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Browse Prior Art Database

Cylindrical Integrating Cavity as Illumination Device for Scanners

IP.com Disclosure Number: IPCOM000103619D
Original Publication Date: 1993-Jan-01
Included in the Prior Art Database: 2005-Mar-18
Document File: 3 page(s) / 83K

Publishing Venue

IBM

Related People

Prakash, R: AUTHOR

Abstract

Spherical integrating cavities are used as uniform light sources for a variety of optical meteorological applications. Since the light from the source goes through a number of reflections within the cavity, near uniform distribution of optical energy over the exit port is easily achieved. Several factors influence the uniformity, including the size of the light source, cavity, and the exit port. Lamp orientation also plays a major role.

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Cylindrical Integrating Cavity as Illumination Device for Scanners

       Spherical integrating cavities are used as uniform light
sources for a variety of optical meteorological applications.  Since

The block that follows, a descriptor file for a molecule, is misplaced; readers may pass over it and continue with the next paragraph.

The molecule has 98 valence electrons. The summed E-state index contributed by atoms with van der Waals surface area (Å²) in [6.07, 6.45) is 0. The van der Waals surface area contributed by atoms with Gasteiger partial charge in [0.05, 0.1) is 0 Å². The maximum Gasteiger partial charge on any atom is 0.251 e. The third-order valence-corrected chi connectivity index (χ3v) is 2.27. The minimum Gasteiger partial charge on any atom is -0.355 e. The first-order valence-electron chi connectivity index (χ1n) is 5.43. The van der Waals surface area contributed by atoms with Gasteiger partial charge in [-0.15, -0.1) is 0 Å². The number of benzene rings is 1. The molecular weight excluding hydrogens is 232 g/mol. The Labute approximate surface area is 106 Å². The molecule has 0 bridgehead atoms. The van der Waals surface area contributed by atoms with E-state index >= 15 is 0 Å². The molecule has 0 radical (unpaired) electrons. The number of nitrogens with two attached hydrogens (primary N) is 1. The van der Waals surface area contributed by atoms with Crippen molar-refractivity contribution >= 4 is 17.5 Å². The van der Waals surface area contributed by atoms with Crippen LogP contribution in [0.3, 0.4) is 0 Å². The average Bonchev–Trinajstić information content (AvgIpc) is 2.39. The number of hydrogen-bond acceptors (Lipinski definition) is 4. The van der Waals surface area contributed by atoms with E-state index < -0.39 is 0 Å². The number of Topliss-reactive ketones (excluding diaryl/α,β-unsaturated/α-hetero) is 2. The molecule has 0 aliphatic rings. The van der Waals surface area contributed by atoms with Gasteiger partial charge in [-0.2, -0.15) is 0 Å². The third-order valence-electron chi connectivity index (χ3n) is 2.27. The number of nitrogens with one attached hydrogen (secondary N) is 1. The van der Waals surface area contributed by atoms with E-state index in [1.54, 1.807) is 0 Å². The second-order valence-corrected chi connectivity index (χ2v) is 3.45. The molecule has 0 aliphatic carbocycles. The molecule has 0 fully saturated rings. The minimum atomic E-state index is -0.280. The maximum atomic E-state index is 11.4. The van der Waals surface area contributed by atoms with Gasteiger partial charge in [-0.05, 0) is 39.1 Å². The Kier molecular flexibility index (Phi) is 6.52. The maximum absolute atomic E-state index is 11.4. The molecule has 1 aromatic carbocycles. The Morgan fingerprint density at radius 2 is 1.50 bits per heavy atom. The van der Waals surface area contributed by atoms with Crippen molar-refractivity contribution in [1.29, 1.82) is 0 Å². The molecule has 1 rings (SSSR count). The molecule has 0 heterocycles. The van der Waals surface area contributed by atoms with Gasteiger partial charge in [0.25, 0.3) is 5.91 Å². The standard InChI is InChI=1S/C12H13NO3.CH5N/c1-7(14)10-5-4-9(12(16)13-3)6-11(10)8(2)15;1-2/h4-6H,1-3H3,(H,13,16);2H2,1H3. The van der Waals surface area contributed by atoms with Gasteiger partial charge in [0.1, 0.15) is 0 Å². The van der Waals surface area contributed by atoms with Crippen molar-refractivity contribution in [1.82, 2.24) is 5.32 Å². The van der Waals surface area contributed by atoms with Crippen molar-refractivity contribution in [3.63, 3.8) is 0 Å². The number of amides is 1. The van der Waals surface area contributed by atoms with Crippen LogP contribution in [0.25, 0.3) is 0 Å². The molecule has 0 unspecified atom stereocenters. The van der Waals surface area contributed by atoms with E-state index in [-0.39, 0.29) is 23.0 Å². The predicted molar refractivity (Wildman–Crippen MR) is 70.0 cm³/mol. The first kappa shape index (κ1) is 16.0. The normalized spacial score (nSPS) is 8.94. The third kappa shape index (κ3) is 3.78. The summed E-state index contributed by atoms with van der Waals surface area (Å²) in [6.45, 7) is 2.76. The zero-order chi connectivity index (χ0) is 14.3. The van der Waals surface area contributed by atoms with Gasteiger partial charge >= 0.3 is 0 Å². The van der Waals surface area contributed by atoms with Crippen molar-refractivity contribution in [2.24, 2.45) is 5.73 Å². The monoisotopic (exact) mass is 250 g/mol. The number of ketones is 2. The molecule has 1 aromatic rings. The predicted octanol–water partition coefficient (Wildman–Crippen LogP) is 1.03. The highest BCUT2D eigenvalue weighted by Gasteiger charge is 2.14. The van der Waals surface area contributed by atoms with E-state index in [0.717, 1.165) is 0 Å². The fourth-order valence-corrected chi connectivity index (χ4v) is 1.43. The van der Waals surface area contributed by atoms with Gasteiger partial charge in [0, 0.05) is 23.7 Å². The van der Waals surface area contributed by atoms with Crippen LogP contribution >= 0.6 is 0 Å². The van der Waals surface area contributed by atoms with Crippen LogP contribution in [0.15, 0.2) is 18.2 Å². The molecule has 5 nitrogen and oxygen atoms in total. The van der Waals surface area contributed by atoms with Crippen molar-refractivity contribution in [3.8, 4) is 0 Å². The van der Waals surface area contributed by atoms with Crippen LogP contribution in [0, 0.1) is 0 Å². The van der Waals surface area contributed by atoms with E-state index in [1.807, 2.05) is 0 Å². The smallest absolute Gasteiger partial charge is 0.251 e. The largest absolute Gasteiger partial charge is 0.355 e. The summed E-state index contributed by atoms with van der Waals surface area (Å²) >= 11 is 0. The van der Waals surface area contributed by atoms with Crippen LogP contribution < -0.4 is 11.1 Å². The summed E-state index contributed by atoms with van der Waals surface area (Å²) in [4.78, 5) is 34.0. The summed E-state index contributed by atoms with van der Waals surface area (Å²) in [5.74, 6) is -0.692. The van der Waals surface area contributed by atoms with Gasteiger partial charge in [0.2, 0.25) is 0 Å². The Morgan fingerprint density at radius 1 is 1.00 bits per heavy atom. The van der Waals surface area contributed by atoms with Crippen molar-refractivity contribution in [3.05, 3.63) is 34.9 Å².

the light from the source goes through a number of reflections within
the cavity, near uniform distribution of optical energy over the exit
port is easily achieved.  Several factors influence the uniformity,
including the size of the light source, cavity, and the exit port.
Lamp orientation also plays a major role.

      Disclosed is a method for document illumination in a scanning
device.  The system contains two cylindrical integrating cavities,
each using several incandescent lamps.  The cavity details are shown
in Figs. 1a, 1b, 1c, which are a top view, a cut away front view
and a side view, respectively.  The cavity 5 consists of a
cylindrical section, with the inside painted with a white highly
reflective material.  Three lamps 6 are placed inside the cavity.
The figure also shows two air ports 7 that are used to maintain the
cavity temperature to a reasonable value.

      Fig. 2 illustrates the system layout.  Two integrating cavities
8 are used to illuminate the document 9.  The lens 10 images the
document on a linear CCD (charged coupled device) 11.

      The location of the lamps 6, in combination with the cavity
geometry, provides for desired intensity profiles (Fig. 3).  The
higher peaks at the end illuminate the edges of the document to...